As for the characteristics of the perpetrators, the NEAIS report concluded that the relative youth of perpetrators of financial abuse was particularly striking compared to other types of abuse (National Center on Elder Abuse, 1998). This study found 45.1 percent of the perpetrators were age 40 or younger (versus 27.4 percent for all forms of elder abuse) and another 39.5 percent were 41 to 59 years of age. It also found 59 percent of the perpetrators were male (versus 52.5 percent for all forms of elder abuse).
In addition, people who financially abuse the elderly are often family members, particularly adult children and grandchildren (National Center on Elder Abuse, 1996; Quinn, 2000; Rush and Lank, 2000; Sklar, 2000). The NEAIS report found that 60.4 percent of the substantiated 1996 APS financial abuse cases involved an adult child (versus 47.3 percent for all forms of elder abuse) and only 4.9 percent involved a spouse (versus 19.3 percent for all forms of elder abuse). In addition, it has been asserted that “crimes [by the elders’ offspring] go undetected or are discovered long after the assets have been depleted” (Sklar, 2000:21).
A study of one county’s APS reports of financial exploitation found that roughly 40 percent of the perpetrators were the victim’s sons or daughters, 20 percent were other relatives (only 1.5 percent were spouses), and 4 percent were not relatives (Choi et al., 1999). A related study found that spouses were perpetrators of financial exploitation in only 1.5 percent of cases as opposed to 13.8 percent of all other elder abuse cases (Choi and Mayer, 2000). This study also found, however, that nonrelatives were the perpetrators in 38.8 percent of the financial exploitation cases in contrast to only 14.7 percent of all other elder abuse cases (Choi and Mayer, 2000). Another report concluded that perpetrators are often relatives, particularly children or grandchildren of the victim, many of whom depend on the elderly victim for housing or other assistance, have substance abuse problems, and are represented almost equally by both genders (Coker and Little, 1997).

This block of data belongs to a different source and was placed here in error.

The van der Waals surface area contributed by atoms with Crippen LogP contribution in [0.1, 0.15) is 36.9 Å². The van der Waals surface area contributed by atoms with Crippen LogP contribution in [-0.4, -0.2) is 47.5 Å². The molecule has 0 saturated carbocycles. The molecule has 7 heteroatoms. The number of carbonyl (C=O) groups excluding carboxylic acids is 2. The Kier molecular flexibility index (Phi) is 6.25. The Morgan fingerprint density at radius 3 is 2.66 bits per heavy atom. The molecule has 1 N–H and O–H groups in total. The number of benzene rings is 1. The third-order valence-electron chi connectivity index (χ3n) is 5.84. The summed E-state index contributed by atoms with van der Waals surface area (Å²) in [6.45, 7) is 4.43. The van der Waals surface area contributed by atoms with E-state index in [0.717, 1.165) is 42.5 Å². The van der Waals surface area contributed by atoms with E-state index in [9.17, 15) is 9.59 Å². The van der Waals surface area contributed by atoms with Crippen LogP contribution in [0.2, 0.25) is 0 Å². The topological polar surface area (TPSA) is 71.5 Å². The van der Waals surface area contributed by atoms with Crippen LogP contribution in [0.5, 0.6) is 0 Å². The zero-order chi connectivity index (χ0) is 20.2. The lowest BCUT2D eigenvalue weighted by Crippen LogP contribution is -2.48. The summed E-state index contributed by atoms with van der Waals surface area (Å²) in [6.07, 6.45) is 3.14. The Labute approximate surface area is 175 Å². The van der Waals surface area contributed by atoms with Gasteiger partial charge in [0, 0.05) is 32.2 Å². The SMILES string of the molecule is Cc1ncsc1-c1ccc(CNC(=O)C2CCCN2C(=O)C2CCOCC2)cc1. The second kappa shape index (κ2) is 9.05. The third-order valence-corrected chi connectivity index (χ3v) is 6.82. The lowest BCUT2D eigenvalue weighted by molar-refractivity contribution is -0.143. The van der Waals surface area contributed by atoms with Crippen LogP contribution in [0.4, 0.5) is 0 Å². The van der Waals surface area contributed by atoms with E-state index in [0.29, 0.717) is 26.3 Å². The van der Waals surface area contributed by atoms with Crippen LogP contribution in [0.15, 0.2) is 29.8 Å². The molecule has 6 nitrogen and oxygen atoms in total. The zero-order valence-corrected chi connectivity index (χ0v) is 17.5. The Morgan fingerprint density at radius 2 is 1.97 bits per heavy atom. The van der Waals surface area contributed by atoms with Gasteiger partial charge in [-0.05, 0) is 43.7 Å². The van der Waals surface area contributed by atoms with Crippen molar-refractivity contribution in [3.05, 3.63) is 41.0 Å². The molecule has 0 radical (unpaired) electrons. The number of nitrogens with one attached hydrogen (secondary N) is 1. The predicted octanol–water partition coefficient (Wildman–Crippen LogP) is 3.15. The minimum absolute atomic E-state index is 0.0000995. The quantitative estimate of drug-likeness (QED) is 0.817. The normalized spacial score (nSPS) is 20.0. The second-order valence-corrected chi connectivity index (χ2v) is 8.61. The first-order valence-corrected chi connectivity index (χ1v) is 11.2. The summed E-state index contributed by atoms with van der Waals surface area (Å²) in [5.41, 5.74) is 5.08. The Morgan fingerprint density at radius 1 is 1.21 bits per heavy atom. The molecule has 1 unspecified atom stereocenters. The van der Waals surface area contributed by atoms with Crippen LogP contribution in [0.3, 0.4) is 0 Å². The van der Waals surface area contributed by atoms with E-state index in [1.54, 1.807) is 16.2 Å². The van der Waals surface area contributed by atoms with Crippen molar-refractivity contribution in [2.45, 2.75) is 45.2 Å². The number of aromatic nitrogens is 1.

Tueth (2000) constructed from the literature two types of perpetrators of elder exploitation. The first type consisted of dysfunctional individuals with low self-esteem who may be abusing substances, psychosocially stressed, or suffering from caregiver burden. Such individuals will not seek out victims but instead passively take advantage of opportunities that present themselves. The second, more aggressive type methodically identifies victims, establishes power and control over them, and obtains the elder’s assets by using deceit, intimidation, and other forms of psychological abuse. Such individuals may have an antisocial personality disorder and have little regard for the rights of others. In a typical sequence, the victim is identified as impaired and vulnerable; the victim’s trust is secured by being friendly, helpful, and providing assistance; the victim is made passive